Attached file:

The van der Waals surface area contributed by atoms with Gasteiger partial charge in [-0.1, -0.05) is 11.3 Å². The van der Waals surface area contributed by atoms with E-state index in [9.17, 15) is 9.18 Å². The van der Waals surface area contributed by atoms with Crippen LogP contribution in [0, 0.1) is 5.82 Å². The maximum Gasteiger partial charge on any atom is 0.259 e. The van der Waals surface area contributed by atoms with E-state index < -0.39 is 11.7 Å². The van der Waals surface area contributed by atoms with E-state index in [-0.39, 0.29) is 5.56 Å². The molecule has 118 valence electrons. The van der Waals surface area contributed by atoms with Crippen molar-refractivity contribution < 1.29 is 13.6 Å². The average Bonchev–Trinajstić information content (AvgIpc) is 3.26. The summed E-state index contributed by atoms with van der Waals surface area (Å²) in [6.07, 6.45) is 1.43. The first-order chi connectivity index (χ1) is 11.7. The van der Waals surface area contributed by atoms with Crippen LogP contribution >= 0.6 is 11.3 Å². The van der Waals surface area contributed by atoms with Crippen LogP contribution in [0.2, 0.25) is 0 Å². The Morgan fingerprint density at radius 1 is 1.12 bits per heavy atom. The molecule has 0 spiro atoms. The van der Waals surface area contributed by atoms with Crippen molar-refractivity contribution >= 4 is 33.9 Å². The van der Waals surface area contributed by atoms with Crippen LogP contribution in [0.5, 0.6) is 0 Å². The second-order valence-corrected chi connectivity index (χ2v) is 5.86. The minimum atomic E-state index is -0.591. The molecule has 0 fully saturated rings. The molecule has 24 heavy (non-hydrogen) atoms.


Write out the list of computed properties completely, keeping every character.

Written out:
The van der Waals surface area contributed by atoms with Gasteiger partial charge in [-0.1, -0.05) is 11.3 Å². The van der Waals surface area contributed by atoms with E-state index in [9.17, 15) is 9.18 Å². The van der Waals surface area contributed by atoms with Crippen LogP contribution in [0, 0.1) is 5.82 Å². The maximum Gasteiger partial charge on any atom is 0.259 e. The van der Waals surface area contributed by atoms with E-state index < -0.39 is 11.7 Å². The van der Waals surface area contributed by atoms with E-state index in [-0.39, 0.29) is 5.56 Å². The molecule has 118 valence electrons. The van der Waals surface area contributed by atoms with Crippen molar-refractivity contribution < 1.29 is 13.6 Å². The average Bonchev–Trinajstić information content (AvgIpc) is 3.26. The summed E-state index contributed by atoms with van der Waals surface area (Å²) in [6.07, 6.45) is 1.43. The first-order chi connectivity index (χ1) is 11.7. The van der Waals surface area contributed by atoms with Crippen LogP contribution >= 0.6 is 11.3 Å². The van der Waals surface area contributed by atoms with Crippen LogP contribution in [0.2, 0.25) is 0 Å². The Morgan fingerprint density at radius 1 is 1.12 bits per heavy atom. The molecule has 0 spiro atoms. The van der Waals surface area contributed by atoms with Crippen molar-refractivity contribution >= 4 is 33.9 Å². The van der Waals surface area contributed by atoms with Crippen LogP contribution in [0.5, 0.6) is 0 Å². The second-order valence-corrected chi connectivity index (χ2v) is 5.86. The minimum atomic E-state index is -0.591. The molecule has 0 fully saturated rings. The molecule has 24 heavy (non-hydrogen) atoms.